- April 29
Yarbrough inaccurately depicts college diversity
To the Editors: How does Professor of Social Sciences Jean Yarbrough conclude that the college lacks "intellectual and political" diversity ("Bowdoin should examine its lack of diversity," April 22, 2011)?
- April 29
Country First: Republicans struggling to find ideal candidate
As the summer approaches and edges closer to next year's presidential campaign, the opportunity to charter a new course for the party has arisen. Thus far, polls consistently show Republicans thoroughly unhappy, unimpressed and unengaged with the list of likely, and even far-fetched, candidates for the party's nomination. Each of them has been trying to lay claim to the Reagan-mantle of conservatism, one that embraces social, fiscal and foreign policy conservatism.
- April 29
The Foreign Exchange: Bowdoin’s mission to guarantee student happiness
In the days leading up to Ivies, some of my less party-oriented friends have started to grumble about the perceived waste of resources that is Ivies. The complaints usually go something like: "Why should we be paying for these bands to come, and why should Bowdoin allow students to use their land and money so they can blackout all weekend?"
Director of athletics connects to coaches, athletes
While many jobs at the College are predictable and patterned, there are some that go off of the beaten path. With the inherent unpredictability of sports, it is no surprise that Director of Athletics Jeff Ward has a different schedule each day. For Ward, days frequently start early and run late. Overtime can literally mean staying to watch the overtime period of a game—and this is one of the things he likes best.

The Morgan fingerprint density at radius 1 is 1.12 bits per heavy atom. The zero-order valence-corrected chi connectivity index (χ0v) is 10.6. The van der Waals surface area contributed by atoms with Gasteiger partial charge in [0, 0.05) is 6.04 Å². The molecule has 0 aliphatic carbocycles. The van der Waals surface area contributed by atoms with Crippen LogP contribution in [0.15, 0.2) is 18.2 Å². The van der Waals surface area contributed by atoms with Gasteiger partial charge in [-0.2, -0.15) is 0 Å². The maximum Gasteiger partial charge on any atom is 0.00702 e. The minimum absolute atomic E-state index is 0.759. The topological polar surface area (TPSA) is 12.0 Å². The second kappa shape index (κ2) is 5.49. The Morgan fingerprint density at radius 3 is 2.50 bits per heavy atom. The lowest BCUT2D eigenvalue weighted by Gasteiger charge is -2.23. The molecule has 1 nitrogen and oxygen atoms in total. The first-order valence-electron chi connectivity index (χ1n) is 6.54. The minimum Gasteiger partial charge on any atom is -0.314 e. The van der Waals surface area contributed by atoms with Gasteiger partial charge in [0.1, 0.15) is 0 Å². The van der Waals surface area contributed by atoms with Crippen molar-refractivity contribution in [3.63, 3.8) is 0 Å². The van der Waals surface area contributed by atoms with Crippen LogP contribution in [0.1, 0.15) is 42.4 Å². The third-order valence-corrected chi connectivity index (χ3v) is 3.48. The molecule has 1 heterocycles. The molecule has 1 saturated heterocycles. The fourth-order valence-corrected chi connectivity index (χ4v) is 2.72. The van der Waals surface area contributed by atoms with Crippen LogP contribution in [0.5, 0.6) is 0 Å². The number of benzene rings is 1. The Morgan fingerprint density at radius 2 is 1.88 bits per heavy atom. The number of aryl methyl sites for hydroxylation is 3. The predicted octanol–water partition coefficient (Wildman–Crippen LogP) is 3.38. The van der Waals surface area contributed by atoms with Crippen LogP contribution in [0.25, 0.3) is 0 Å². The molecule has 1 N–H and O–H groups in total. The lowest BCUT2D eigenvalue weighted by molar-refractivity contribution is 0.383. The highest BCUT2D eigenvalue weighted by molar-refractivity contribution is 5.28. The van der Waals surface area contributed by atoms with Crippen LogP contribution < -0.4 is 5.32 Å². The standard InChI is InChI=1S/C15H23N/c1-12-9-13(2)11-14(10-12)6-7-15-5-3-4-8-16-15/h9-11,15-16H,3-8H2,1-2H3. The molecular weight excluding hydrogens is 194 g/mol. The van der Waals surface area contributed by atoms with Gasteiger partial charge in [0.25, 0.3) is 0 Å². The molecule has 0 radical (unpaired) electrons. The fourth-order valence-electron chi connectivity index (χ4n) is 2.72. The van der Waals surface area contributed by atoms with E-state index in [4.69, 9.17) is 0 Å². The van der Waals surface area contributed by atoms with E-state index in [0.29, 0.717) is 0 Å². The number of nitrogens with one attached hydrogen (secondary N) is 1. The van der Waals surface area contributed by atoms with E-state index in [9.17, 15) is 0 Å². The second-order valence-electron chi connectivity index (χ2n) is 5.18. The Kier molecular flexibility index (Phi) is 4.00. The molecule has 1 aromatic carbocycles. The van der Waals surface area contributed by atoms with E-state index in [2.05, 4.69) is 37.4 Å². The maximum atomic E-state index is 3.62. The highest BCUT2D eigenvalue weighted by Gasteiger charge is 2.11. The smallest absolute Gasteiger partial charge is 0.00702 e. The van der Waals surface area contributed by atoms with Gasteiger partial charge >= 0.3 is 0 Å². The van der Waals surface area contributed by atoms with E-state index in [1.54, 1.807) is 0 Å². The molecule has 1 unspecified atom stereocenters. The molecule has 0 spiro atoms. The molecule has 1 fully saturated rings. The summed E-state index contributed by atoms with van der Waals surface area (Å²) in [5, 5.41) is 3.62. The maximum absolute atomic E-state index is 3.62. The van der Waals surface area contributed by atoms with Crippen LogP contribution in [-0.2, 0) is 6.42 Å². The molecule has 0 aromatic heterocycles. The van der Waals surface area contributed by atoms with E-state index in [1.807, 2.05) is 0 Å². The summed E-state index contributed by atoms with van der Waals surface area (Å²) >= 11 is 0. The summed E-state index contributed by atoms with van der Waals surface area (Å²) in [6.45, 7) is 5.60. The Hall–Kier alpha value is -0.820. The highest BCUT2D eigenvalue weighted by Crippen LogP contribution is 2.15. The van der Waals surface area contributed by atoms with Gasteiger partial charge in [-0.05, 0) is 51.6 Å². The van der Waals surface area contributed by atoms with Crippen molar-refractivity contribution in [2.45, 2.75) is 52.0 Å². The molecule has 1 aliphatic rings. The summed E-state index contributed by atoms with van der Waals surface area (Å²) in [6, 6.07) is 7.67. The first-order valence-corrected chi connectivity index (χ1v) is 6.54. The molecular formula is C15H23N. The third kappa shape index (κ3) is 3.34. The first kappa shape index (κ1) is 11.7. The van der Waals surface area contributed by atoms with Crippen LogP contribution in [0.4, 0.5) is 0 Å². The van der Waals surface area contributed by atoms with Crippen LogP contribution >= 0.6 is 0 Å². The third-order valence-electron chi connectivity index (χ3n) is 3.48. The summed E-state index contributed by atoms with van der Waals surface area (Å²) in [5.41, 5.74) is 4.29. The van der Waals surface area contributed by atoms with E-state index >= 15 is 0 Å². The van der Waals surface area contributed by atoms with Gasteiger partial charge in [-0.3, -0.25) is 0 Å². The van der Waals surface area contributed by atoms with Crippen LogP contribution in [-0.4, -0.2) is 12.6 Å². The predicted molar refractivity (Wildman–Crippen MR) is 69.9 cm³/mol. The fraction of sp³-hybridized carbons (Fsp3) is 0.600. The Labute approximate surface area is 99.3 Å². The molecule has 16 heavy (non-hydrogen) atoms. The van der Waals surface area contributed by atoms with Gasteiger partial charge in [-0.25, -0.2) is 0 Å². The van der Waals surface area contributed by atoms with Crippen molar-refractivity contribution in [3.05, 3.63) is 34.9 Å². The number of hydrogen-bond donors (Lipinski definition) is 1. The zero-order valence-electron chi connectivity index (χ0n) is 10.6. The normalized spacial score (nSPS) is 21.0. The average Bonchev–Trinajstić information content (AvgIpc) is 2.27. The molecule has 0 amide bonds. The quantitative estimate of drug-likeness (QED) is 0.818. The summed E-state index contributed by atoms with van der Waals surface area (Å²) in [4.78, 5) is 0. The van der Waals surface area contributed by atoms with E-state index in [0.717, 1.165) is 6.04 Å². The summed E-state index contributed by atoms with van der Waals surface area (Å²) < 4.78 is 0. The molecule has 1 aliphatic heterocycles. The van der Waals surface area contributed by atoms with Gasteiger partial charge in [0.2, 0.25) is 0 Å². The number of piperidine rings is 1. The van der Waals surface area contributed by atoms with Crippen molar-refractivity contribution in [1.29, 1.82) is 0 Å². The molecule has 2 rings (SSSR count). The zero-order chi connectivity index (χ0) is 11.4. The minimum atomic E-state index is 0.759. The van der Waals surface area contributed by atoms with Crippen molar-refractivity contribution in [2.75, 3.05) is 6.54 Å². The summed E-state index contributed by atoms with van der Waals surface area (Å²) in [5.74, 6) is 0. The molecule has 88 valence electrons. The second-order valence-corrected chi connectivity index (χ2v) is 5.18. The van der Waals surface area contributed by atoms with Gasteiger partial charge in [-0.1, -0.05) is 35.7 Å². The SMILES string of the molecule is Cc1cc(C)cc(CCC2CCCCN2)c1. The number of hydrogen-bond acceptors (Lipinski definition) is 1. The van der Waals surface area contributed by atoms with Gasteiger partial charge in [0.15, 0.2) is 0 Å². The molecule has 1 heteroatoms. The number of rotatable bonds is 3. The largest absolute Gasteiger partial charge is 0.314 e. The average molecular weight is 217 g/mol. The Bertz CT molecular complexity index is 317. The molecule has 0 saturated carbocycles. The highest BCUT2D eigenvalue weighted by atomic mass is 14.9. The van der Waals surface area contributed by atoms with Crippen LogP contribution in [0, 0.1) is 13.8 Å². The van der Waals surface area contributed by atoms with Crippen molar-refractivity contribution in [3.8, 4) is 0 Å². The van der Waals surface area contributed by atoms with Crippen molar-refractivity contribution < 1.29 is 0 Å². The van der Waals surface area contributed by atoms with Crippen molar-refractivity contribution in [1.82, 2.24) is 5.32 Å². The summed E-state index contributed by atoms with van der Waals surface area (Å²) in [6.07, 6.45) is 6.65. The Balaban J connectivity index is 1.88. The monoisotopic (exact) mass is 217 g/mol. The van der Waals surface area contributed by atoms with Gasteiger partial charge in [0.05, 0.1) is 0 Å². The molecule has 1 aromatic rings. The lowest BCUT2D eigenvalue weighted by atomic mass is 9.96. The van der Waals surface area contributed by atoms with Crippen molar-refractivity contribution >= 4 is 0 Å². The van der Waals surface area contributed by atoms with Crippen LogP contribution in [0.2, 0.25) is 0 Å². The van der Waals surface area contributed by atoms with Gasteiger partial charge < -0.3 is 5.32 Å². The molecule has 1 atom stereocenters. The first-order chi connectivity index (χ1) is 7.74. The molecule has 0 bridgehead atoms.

Year in Review: Looking back at the 2010-2011 academic year
The 2010-2011 academic year had the usual ups and downs—transports, thefts, a national championship, Meatless Monday, a salary thaw, a notable bias incident and nice weather for Ivies. These stories, along with many others, are chronicled in this summary of a year of Orient articles.
Department prizes vary for each
Scholarly excellence can be rewarded in a variety of ways. If you are a chemistry major, your possible prizes range from a certificate to a Merck Index. On the other hand, if you are majoring in government and legal studies, you can apply for the Philo Sherman Bennett Prize Fund and, if successful, could walk away with close to $200. "There is no 'one size fits all' for departmental prizes," said Senior Vice President for Administration and Treasurer Katy Longley. "First, the terms of the prize may vary; one fund may designate the size of the prize, and another may leave the size of the prize to the discretion of the department. Second, some prizes, such as certain book awards, carry no monetary value."
The Ethicist: Exploring the ethics of events and networking
I am the leader of a large campus organization. We are often asked to support or co-sponsor events organized by other organizations and individuals. We were recently asked to support an interesting event which, in my opinion, was not going to be popular. It was clear that no one would come. I, for one, would rather have spent my Friday night elsewhere. Was it wrong to agree to support the event if I didn't think it would be well-received?
All the Brews That's Fit to Drink: Bad brews for Bears: the popular college beers to avoid at all costs
As your humble columnist, I feel as though I've tried my best to steer all those who read my article towards beer bliss. Even in my piece discussing the finer points of malt liquor, I made an honest attempt to distinguish those brews that rose above the swill and reached some sort of relatively elevated status.
Fashion Sense & Sensibility: Mixing personal tastes to create a unique look on campus and beyond